My favorites, hands down, were both by Domaines Rollan de By.  The 2012 Domaines Rollan de By and the 2010 Tour Seran were..what can I say? I want them. I could have quietly taken a bottle of the Rollan de By and found a quiet corner and would have been very happy.  The Tour Seran prompted me to whisper something in the pourer’s ear that had us both giggling – it was that good. After I tasted that, I wanted nothing more than a large, mid rare steak and that bottle.  Neither wine was too dry, or too fruity-sweet. They started a little sweet and by the time you swallowed it mellowed to a nice dryness. The Rollan de By is sweeter and more fun, in my opinion. The Tour Seran has some serious seduction power- rich and intoxicating.


Another wine I really enjoyed was the EL 26 – a Spanish wine that I would want to share with my girlfriends at an all-ladies dinner. Nothing too heavy – thinly sliced steak and grilled vegetables over penne – and with this wine it would make it a meal to remember.


I surprised myself! For YEARS I thought sherry was simply awful. Seriously, I didn’t like it at all – so dry and lacking in flavor. Tio Pepe changed that for me.  The Extra Dry Light Sherry for me is now something I have to buy.  This makes me want to buy a whole Nile Perch filet and oven-roast it. Mix a little of this with some parsley, shallots, fresh tarragon and olive oil and I don’t think you need anything else. Maybe a few slices of  roasted bell peppers on the side.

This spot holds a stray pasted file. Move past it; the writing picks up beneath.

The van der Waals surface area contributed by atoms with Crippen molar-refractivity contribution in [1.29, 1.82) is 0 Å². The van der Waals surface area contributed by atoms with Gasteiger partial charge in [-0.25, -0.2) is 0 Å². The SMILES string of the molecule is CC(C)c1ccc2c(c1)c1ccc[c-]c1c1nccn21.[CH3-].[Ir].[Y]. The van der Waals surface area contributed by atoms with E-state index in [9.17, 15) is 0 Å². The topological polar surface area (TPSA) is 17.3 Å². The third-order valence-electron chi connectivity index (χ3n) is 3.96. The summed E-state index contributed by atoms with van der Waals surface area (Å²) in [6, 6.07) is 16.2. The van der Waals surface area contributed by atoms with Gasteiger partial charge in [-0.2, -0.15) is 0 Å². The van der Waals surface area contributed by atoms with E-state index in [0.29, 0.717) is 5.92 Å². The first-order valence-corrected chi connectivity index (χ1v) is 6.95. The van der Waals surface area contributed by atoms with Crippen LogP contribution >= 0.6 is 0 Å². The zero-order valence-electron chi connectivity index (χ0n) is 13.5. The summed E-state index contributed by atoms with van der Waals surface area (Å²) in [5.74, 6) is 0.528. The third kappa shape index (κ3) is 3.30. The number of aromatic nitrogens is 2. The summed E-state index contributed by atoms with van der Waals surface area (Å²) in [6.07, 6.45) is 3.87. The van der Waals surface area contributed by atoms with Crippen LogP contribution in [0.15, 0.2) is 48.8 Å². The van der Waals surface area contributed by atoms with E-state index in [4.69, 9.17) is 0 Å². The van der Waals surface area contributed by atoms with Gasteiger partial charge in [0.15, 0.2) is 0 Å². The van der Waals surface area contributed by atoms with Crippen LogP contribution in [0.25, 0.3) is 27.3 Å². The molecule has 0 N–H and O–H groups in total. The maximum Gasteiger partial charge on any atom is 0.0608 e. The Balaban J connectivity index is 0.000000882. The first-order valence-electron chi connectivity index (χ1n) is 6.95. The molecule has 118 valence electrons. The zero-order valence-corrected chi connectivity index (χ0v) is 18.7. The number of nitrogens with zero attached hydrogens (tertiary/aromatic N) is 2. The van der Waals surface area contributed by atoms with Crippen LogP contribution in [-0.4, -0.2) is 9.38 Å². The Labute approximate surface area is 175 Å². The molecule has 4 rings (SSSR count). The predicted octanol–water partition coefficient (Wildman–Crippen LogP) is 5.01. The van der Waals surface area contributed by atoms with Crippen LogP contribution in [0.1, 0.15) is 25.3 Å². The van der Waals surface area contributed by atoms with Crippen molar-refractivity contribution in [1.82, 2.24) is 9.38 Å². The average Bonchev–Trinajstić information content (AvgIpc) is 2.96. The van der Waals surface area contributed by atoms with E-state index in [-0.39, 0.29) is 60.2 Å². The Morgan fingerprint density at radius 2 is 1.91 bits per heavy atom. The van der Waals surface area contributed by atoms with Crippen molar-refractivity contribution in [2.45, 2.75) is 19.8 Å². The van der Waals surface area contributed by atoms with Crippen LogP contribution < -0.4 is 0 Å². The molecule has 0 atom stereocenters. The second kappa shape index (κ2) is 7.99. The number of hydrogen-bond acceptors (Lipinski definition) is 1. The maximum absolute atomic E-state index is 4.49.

In terms of champagne, hands down, no question the Laurent Perrier Rose Champagne. You ever hear of people swooning? That was me, after a sip of this. To me, this is perfect – you don’t need food! Or maybe you could go fancy with raspberries in the glass. Myself, I’ll take the bottle, thanks. A clear, cool night, my husband, and this bottle. To me, that is the ideal way to drink this.

So why didn’t I like what I had tasted til now? Why was it that even the wines I buy for cooking seem didn’t make me want to smile and swoon? For so long, I relied on what other people said was good. I didn’t trust my wine palate. I thought if everyone whose opinion I trusted liked a particular type, or if a wine had a certain price tag or label, by definition it had to be good. Allow me to stand corrected.  I’ve a new philosophy on wine now.  To me, it’s forget what the rest of the world says is so wonderful and focus on what you like. What do you want to experience when you drink? Do you want something super sweet, or something more acidic? Something that is light and fun or more serious and sophisticated? The traditional way to pair wine is red with red (red wine with red flesh, like meat, lamb and dark cuts of poultry) and white to white( like fish, veal, and white meat poultry)  This is the classic way of pairing and a good way to start off if you are like me and know little about wine.

As a result, I will in future be attempting to pair what I create for the blog with a wine I either use to cook the dish, or what I would serve with it. All the wines mentioned here are available for purchase at www.kosherwine.com


  1. i love this post! even we light-weights can know what we like, even if we’re not wine experts! looking forwards to future recipes with wine pairings.